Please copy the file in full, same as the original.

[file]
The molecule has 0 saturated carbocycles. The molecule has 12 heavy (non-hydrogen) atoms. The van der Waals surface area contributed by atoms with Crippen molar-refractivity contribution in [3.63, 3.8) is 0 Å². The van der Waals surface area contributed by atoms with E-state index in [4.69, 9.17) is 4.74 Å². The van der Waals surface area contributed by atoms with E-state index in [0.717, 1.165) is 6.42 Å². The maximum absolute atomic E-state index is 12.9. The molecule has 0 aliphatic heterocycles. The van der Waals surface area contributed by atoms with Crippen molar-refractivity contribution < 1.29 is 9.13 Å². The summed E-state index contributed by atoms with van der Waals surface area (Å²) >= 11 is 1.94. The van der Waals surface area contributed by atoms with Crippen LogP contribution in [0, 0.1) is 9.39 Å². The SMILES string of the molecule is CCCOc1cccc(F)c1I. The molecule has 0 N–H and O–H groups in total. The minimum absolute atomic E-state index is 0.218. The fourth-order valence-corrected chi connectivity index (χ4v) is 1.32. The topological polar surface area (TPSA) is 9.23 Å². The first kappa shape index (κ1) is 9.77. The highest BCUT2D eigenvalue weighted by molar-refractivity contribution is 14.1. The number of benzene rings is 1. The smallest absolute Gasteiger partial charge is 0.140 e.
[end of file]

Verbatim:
The molecule has 0 saturated carbocycles. The molecule has 12 heavy (non-hydrogen) atoms. The van der Waals surface area contributed by atoms with Crippen molar-refractivity contribution in [3.63, 3.8) is 0 Å². The van der Waals surface area contributed by atoms with E-state index in [4.69, 9.17) is 4.74 Å². The van der Waals surface area contributed by atoms with E-state index in [0.717, 1.165) is 6.42 Å². The maximum absolute atomic E-state index is 12.9. The molecule has 0 aliphatic heterocycles. The van der Waals surface area contributed by atoms with Crippen molar-refractivity contribution < 1.29 is 9.13 Å². The summed E-state index contributed by atoms with van der Waals surface area (Å²) >= 11 is 1.94. The van der Waals surface area contributed by atoms with Crippen LogP contribution in [0, 0.1) is 9.39 Å². The SMILES string of the molecule is CCCOc1cccc(F)c1I. The molecule has 0 N–H and O–H groups in total. The minimum absolute atomic E-state index is 0.218. The fourth-order valence-corrected chi connectivity index (χ4v) is 1.32. The topological polar surface area (TPSA) is 9.23 Å². The first kappa shape index (κ1) is 9.77. The highest BCUT2D eigenvalue weighted by molar-refractivity contribution is 14.1. The number of benzene rings is 1. The smallest absolute Gasteiger partial charge is 0.140 e.